Sermon for Sunday, August 18, 2019. Emory Presbyterian Church. Matthew 14:22-33
In the sweltering days of August 1993, prior to the beginning of my senior year of high school in Birmingham, Alabama, which I was extremely excited about, my parents went through a messy divorce that rendered me despondent. I spent a couple of days doing nothing more than watching TV and reading comic books, although neither brought me much joy. They were just distractions from the chaos swirling around me.
One afternoon, the doorbell rang. I got up to open the door and there were two of my dearest friends from youth group, Kathy and Stacey, standing on the front stoop, grinning from ear to ear. Before I could say “Hello” or “What are you doing here?” they said excitedly, “It’s a beautiful day and we’re going to the lake at Oak Mountain State Park and you’re coming with us. Grab your towel and bathing suit!”
A half hour later, we were swimming and laughing and splashing around as the warm sun sparkled across the water. We never talked about the storm that was swirling around my family, the great unraveling that was happening in my life. Comforting words and advice weren’t necessary. There love and care for me was evident in how they reached out to me when I felt like I was drowning at home.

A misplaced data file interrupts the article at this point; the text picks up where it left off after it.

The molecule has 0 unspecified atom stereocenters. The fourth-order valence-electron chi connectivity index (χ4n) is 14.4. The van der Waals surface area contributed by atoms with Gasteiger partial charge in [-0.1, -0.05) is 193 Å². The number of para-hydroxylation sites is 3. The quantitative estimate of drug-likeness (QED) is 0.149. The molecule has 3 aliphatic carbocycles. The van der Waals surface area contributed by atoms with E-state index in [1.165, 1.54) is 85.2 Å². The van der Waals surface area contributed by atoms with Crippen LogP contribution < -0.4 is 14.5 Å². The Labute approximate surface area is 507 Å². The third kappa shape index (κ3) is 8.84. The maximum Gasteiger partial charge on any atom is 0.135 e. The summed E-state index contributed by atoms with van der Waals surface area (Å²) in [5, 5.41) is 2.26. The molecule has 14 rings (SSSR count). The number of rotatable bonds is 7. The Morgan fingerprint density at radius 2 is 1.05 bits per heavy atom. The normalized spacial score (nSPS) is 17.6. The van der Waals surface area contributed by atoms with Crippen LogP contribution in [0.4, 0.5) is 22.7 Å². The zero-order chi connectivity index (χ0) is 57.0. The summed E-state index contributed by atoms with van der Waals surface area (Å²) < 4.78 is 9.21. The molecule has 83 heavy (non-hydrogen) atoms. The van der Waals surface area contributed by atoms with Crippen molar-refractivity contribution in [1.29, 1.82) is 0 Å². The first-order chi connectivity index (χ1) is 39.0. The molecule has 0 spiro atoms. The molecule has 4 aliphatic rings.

Fast forward eight years to Friday, September 7, 2001. I’m bidding farewell to my co-workers at The Birmingham Post-Herald where I had been a reporter and assistant metro editor for three years. I had decided after a lot of prayer and conversation with family and friends that I was being called to be an ordained minister. And my home church of Shades Valley Presbyterian had offered me a part-time temporary job as the co-youth director so that I could make plans to go to seminary the following summer.
But a few days after I drove away from the newspaper office for the last time, the events of 9/11 occurred. It was quite a convicting moment for me because I realized I had no desire to be in a news room covering the most devastating story of the new century. All I could concentrate on was ministering to the middle and high school youth who would soon be gathering at their first Sunday youth group meeting of the year.